A new UN report released on January 21, 2021 UN has warned the major big dam owning counties about the aging population of fast silting up dams in changing climate and urgent need to start working on decommissioning of uneconomical large dams. Among the few countries that UN has warned includes India with its third largest number of big dams. The added problem in India is the ill maintained and ill operated large dams that UN report did not look into. Indian dams are sanctioned based on highly under estimated siltation rates, there is practically no transparency and accountability in operation of Indian dams and dam almost every year get away with creating avoidable flood disasters. This latest problem is not just related to old dams, but even the newest celebrated ones like the Sardar Sarovar Dam as happened in Gujarat in late August-early Sept 2020. No legal regime exists in India for dam safety, either structural safety or operational safety. And in changing climate, with increasing frequency of higher intensity rainfall events, such risks are already increasing multi-fold.Continue reading “DRP NB 25 Jan. 2021: UN warns about aging Dams & Floods in changing climate”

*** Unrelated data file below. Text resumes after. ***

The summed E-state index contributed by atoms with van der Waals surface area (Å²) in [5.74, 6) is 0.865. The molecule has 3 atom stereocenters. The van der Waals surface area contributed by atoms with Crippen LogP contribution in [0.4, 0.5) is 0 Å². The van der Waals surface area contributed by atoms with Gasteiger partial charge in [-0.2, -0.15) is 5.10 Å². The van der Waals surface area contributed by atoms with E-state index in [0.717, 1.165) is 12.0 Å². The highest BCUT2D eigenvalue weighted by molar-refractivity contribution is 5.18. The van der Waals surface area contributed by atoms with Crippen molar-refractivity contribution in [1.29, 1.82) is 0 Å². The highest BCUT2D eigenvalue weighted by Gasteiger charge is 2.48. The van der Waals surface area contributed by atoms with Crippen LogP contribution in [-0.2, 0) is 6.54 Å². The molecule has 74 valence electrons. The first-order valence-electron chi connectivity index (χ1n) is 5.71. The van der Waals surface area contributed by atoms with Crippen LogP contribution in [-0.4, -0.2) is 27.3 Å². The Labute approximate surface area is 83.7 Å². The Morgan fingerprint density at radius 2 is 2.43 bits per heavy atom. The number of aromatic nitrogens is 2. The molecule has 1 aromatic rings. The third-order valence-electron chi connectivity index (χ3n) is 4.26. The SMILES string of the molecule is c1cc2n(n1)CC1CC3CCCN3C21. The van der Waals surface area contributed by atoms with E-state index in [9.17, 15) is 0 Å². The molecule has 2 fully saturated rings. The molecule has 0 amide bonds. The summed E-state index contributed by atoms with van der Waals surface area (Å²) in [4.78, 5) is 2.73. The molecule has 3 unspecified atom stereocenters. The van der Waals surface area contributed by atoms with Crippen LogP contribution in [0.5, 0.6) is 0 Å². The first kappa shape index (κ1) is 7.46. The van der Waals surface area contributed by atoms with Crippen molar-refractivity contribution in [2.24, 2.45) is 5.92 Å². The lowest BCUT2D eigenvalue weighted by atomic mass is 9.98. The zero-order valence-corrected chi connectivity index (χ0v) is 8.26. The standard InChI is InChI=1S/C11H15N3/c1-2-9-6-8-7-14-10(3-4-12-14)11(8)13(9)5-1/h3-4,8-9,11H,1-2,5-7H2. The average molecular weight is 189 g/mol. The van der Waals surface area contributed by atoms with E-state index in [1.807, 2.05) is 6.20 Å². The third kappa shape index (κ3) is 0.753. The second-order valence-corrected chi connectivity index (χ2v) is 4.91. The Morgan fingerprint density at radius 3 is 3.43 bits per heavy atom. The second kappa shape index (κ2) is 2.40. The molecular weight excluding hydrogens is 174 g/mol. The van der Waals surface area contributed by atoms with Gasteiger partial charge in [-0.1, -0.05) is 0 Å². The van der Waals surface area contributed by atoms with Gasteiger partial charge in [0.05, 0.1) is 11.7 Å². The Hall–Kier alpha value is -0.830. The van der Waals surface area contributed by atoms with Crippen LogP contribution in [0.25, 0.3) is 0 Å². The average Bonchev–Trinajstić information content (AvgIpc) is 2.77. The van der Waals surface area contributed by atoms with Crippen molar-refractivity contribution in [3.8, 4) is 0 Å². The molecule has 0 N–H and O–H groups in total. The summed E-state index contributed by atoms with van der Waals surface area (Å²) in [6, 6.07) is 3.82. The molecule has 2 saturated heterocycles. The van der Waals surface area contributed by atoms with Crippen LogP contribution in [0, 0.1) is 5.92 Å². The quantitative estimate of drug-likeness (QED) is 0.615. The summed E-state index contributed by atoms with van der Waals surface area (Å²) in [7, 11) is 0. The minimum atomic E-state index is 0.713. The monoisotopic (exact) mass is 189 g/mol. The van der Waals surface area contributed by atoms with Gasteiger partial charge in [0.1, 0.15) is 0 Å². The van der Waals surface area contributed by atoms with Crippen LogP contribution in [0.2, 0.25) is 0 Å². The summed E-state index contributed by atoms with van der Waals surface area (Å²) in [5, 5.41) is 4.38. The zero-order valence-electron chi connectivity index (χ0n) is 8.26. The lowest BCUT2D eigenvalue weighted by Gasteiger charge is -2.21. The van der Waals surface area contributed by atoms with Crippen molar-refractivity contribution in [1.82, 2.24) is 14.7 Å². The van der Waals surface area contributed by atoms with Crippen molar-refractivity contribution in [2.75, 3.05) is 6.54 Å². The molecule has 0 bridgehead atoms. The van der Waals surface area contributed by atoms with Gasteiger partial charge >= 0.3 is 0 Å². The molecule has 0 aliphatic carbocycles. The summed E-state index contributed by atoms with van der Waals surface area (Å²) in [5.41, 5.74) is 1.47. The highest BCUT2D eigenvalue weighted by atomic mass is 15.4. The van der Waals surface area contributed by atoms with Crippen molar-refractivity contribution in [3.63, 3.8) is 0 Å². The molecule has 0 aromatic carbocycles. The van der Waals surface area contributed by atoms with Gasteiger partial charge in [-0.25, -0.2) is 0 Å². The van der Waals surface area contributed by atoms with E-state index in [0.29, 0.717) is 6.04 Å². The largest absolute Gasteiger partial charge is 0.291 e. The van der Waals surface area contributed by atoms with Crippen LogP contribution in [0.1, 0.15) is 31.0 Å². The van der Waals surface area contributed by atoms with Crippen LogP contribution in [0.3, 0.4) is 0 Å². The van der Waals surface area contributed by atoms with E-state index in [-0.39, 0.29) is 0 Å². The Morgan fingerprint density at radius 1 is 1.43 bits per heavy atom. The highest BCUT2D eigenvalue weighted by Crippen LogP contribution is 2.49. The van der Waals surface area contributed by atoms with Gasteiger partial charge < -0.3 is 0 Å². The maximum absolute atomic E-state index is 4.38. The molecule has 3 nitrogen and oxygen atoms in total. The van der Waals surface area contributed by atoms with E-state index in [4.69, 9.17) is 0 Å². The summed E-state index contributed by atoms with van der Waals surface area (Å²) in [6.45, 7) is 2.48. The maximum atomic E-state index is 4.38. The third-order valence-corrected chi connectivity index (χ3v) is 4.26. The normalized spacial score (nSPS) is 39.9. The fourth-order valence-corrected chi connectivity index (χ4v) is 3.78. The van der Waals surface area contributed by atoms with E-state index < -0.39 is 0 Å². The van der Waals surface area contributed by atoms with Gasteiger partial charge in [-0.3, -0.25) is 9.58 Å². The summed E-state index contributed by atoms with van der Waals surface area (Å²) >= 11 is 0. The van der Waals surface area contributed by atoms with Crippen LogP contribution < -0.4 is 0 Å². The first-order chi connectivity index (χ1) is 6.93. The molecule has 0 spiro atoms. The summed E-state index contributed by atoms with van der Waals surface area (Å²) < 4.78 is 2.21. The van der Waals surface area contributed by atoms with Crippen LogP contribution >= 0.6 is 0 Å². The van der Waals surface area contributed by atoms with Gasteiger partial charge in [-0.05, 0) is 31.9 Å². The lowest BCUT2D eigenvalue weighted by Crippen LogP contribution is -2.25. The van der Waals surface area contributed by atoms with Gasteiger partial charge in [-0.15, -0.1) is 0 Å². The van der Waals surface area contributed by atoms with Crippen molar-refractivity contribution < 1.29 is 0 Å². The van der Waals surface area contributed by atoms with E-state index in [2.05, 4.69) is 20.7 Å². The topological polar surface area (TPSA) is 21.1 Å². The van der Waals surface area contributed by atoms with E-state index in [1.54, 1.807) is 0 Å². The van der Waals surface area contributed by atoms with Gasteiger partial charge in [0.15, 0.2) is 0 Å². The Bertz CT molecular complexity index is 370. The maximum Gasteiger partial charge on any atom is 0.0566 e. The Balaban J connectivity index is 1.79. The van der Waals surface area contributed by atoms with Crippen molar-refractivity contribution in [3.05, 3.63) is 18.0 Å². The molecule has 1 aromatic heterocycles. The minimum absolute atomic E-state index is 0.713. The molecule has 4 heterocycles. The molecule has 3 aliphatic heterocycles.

The various aspects of tragic Dam Disaster in Mekong Basin in Laos are still unfolding. But it is clear from many accounts that it was an avoidable, man-made disaster due to neglect of contractors, decision makers, consultants and supervising agencies. There is a lot we can learn from this if we want to avoid such disasters in India. We still do not have credible Dam Safety Law or institution, CWC is clearly not the right agency considering the conflict of interest with the various other roles of CWC. But for now let us look at the reports of Laos Dam Disaster.
Reminding the world of one of the worst dam disasters, the under construction dam Xepian Xe Nam Noy Hydro power project breached releasing 5 billion cubic metres of water in Southern Laos on July 23.
The gushing water current swept the surrounding leading to death of about 26 people and displacing about 6600 residents. As per report hundreds of people are still missing from neighbouring villages of Yai Thae, Hinlad, Mai, Thasengchan, Tha Hin, and Samong, which bore the brunt of flooding. The deluge has reportedly destroyed thousands of homes.